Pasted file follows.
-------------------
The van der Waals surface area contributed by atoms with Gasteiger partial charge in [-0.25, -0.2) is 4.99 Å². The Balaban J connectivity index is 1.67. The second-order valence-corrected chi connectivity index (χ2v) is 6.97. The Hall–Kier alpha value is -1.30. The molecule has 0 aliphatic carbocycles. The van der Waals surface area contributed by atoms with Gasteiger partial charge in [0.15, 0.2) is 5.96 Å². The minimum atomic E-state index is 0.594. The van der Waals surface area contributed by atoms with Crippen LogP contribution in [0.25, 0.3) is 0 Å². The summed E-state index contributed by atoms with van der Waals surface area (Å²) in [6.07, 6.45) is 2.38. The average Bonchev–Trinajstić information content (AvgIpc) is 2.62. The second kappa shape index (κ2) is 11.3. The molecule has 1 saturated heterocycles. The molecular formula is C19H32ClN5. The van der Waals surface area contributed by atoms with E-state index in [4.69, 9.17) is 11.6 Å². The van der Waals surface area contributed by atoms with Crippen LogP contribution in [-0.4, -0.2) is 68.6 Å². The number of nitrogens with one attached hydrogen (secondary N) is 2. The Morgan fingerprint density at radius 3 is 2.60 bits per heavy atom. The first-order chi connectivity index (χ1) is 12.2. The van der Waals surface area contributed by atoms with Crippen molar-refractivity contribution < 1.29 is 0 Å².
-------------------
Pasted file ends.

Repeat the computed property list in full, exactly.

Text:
The van der Waals surface area contributed by atoms with Gasteiger partial charge in [-0.25, -0.2) is 4.99 Å². The Balaban J connectivity index is 1.67. The second-order valence-corrected chi connectivity index (χ2v) is 6.97. The Hall–Kier alpha value is -1.30. The molecule has 0 aliphatic carbocycles. The van der Waals surface area contributed by atoms with Gasteiger partial charge in [0.15, 0.2) is 5.96 Å². The minimum atomic E-state index is 0.594. The van der Waals surface area contributed by atoms with Crippen LogP contribution in [0.25, 0.3) is 0 Å². The summed E-state index contributed by atoms with van der Waals surface area (Å²) in [6.07, 6.45) is 2.38. The average Bonchev–Trinajstić information content (AvgIpc) is 2.62. The second kappa shape index (κ2) is 11.3. The molecule has 1 saturated heterocycles. The molecular formula is C19H32ClN5. The van der Waals surface area contributed by atoms with E-state index in [4.69, 9.17) is 11.6 Å². The van der Waals surface area contributed by atoms with Crippen LogP contribution in [-0.4, -0.2) is 68.6 Å². The number of nitrogens with one attached hydrogen (secondary N) is 2. The Morgan fingerprint density at radius 3 is 2.60 bits per heavy atom. The first-order chi connectivity index (χ1) is 12.2. The van der Waals surface area contributed by atoms with Crippen molar-refractivity contribution < 1.29 is 0 Å².